[order] Passeriformes | [family] Emberizidae | [latin] Emberiza pusilla | [UK] Little Bunting | [FR] Bruant nain | [DE] Zwergammer | [ES] Escribano pigmeo | [IT] Zigolo minore | [NL] Dwerggors

Dwerggors determination

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Smallest bunting of west Palearctic, with delicate but compact form and terrestrial behaviour recalling Linnet and Dunnock. Distinctly less bulky than Reed Bunting, with sharply pointed bill, flat sloping forehead, little or no neck, shorter, straight-edged tail, and shorter legs. Plumage basically buff to grey-brown above and clean buffish-white below, with bright, warm colored, and quite strongly marked head, more rufous, pale-barred wings, white-edged tail, and finely streaked breast and flanks. Sexes similar, no seasonal variation.

In west Palearctic, breeds only in boreal and arctic continental climatic zones. In south, having more northerly range than any other Emberizidae except Lapland Bunting and Snow Bunting. Favours willow zone along rivers through northern taiga, and open forest by river mouths. Towards west of range shows preference for undergrowth of dwarf birch or willow among taller trees, which may be birch, spruce, or other species.

Emberiza pusilla is a widespread summer visitor to northern Fennoscandia and Russia, with Europe accounting for less than half of its global breeding range. Its European breeding population is very large (>5,000,000 pairs), and was stable between 1970- 1990. Although the species underwent a large decline in Finland during 1990-2000, the trend of the stronghold population in Russia was unknown, and there was no evidence to suggest that the species declined overall.

Diet seeds, also invertebrates in breeding season. On migration, most often feeds in crops, on turned soil, paths, and roads, almost wholly on ground. In winter quarters, in short grass, scattered woodland, marshy places, river banks, and stubble and paddy fields.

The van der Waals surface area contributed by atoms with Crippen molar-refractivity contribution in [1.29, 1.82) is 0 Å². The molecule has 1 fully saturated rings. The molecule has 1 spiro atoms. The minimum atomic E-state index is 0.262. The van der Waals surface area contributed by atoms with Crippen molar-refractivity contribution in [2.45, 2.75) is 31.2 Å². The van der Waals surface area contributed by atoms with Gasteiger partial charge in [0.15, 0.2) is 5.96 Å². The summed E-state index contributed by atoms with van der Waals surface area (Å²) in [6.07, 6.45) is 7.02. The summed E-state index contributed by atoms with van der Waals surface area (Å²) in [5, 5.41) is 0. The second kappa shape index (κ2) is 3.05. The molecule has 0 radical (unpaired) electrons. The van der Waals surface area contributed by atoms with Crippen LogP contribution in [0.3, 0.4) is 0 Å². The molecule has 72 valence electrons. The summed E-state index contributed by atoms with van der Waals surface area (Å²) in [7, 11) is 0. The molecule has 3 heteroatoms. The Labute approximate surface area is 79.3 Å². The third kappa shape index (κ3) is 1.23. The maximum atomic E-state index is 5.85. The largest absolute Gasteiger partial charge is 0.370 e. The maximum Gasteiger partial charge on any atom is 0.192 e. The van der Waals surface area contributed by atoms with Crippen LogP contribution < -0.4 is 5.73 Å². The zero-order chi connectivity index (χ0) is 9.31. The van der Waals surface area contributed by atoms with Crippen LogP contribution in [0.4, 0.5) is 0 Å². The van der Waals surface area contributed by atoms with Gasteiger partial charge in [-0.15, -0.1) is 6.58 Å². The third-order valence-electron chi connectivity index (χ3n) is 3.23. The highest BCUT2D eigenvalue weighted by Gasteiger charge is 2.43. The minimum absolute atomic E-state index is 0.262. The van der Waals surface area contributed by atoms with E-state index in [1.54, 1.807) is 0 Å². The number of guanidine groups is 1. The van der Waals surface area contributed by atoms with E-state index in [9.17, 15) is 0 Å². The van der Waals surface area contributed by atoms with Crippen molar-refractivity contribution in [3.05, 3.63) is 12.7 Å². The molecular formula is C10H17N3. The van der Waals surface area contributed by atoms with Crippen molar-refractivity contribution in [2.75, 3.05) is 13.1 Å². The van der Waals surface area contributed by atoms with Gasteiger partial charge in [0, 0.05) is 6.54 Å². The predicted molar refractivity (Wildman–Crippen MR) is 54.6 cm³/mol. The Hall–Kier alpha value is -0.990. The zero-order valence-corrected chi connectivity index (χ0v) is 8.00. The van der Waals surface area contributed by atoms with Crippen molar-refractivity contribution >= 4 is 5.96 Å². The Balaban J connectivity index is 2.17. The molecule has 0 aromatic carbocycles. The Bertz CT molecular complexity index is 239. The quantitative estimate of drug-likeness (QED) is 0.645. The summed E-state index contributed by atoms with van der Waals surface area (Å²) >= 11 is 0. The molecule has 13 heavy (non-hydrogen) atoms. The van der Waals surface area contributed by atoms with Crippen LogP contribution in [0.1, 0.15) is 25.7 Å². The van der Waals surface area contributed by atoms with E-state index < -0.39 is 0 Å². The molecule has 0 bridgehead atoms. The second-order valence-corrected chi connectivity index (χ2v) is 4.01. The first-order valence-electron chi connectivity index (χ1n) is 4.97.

This species has a large range, with an estimated global extent of occurrence of 1,000,000-10,000,000 km2. It has a large global population, including an estimated 10,000,000-16,000,000 individuals in Europe (BirdLife International in prep.). Global population trends have not been quantified, but populations appear to be stable (Snow and Perrins 1998) so the species is not believed to approach the thresholds for the population decline criterion of the IUCN Red List (i.e., declining more than 30% in ten years or three generations). For these reasons, the species is evaluated as Least Concern. [conservation status from birdlife.org]

Early June to mid July in Finland, June in Russia. Nest site is usually on ground, on grass tussock or moss cushion sheltered by overhanging grass or twigs of alder, birch, willow etc., also on tree stump. Nest is a foundation of thin twigs, stalks of herbs, grass, sedge, horsetail, moss, lined with fine grass, lichen, and sometimes hair. 4-6 eggs, incubation, 11-12 days, by both sexes.

All populations migratory, wintering mainly from Nepal east to China and Indochina. Western birds head east from breeding grounds then south or south-east, and eastern birds head south, to reach winter quarters via Mongolia, south-east Russia, and north-east China. Autumn migration August-November. Birds leave breeding grounds from mid-August to early or mid-September. Spring migration late March to June. One of latest migrants to reach north-east Finland; average earliest bird 6 June, and never earlier than 30-31 May. Widespread records in west Palearctic, mostly in autumn. Annual in Britain, with 93 before 1958, and 522 in 1958-93 (including Ireland). Autumn records chiefly in Shetland (especially Fair Isle), on British east coast and in Isles of Scilly; spring records well scattered, and include a number of inland localities. Several reports midwinter, from Scotland south to Jersey (Channel Islands); in Merseyside (north-west England), bird remained from January to early April; other birds present at different sites in southern Britain may also have overwintered. On Finnish coast also, a few midwinter records. In Sweden, up to 1986, 209 records April-November, chiefly May to early July. In Netherlands, 68 records to 1994, chiefly September-November and a few February-May. In France, far more records than of Rustic Bunting; in 19th century, a few caught annually in autumn at Marseille in south-east; records in 20th century chiefly in west and south-west; recorded in all months September-April, chiefly October-November. In Israel, occurs in very small numbers; regular at Eilat, with 1-6 individuals each year, and 7 birds reported 1979-89 in Jerusalem hills; most records late October to mid-November.